More seats than passengers as Chinese airlines expand too fast
Cathay Pacific Airways’ planes were emptier this March than last despite a 19 per cent surge in Hongkongers’ air travel, while the latest traffic figures from mainland China’s ‘Big Three’ state-owned airlines also showed falling capacity utilisation.
Cathay Pacific and subsidiary Dragonair’s planes were 83.9 per cent filled in March, down 3.4 percentage points compared from last March, the company said on Wednesday. It recorded a modest traffic increase of 2.6 per cent in the month, compared to the Hong Kong International Airport’s 4.8 per cent passenger growth that was driven by a 19 per cent surge in trips by Hong Kong residents.
“The growth in passenger numbers was not able to keep pace with the growth in capacity, leading to a drop in load factor,” said Cathay’s revenue management general manager Patricia Hwang.
Load factor is a measure of how much of an airline’s passenger-carrying capacity is used.
The vast potential of China’s outbound travel market has made airlines aggressively increase their offering of international flights by opening new routes and deploying more planes, leading to a spurt in the number of seats on offer.
Cathay’s passenger traffic grew 5.5 per cent in the first quarter while capacity grew 6.5 per cent.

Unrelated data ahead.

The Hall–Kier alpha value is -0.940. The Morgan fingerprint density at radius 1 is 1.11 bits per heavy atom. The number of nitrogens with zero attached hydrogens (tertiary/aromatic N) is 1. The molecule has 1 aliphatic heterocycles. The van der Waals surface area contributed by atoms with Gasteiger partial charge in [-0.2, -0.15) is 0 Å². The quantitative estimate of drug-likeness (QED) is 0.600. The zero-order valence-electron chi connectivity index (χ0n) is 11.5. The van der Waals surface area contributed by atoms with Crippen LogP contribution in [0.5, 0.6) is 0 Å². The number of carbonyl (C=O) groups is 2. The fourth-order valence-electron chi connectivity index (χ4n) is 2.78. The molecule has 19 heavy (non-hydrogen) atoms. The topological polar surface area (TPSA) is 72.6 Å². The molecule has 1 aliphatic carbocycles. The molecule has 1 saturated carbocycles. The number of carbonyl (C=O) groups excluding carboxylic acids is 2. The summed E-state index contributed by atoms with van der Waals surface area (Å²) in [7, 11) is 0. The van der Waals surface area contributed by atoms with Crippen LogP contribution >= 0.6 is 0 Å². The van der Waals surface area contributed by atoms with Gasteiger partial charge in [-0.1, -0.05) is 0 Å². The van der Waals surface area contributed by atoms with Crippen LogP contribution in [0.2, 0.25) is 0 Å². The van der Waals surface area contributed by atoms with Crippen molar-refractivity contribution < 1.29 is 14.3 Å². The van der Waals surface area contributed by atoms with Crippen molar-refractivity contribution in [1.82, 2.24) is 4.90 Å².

China’s national carrier Air China on Monday reported a 3.1 percentage point drop in load factor to 78.5 per cent in March, even though it carried 4.3 per cent more passengers overall. China Southern Airlines saw a 2.94 per cent drop in load factor that month while China Eastern’s slid 1.4 per cent. All of them have increased their international capacity in the first quarter by around 30 per cent compared to last year.
“Chinese outbound travel fervour, especially to Europe, has cooled slightly since the last quarter of 2015, with terrorist attacks in Paris and elsewhere dampening travel interest. With the economy slowing, people are more prudent with their travel spend. The tightening of the Schengen visa has also made it more difficult for mainland groups to travel,” said Chan Cheong Eu, Hong Kong-based country manager for Greater China South at Qatar Airways.
However, Yu Nan, an analyst at Haitong Securities in Shanghai, said he does not think emptier planes reflect waning travel demand in China, which, he said, is a result of the airlines’ rapid capacity expansion.
“Their strategy is quite clear: to contract domestic capacity and keep up airfare, while on the international side the priority is to win market share even if it is at the cost of load factor. Getting ahead in market share during an economic downturn would give them an edge when the economy picks up – that’s their thinking,” he said.
Bocom International’s Asia head of transportation research Geoffrey Cheng Bik-Hoi agreed the drop in load factor is a result of overcapacity, adding that Cathay was coming off a high base in terms of load factor.
“I wouldn’t say China’s outbound travel demand is tapering off just yet, as the airlines’ first quarter international traffic as measured by revenue passenger kilometres flown is still solid,” he said. Instead, I am more worried about the domestic front.”
Chinese corporate travel agencies said Beijing’s austerity measures continue to dent business travel, the most profitable segment of the domestic air travel market. Air China reported a 2.9 per cent drop in the number of passengers carried on domestic routes for March while China Southern suffered a 5.22 per cent decline.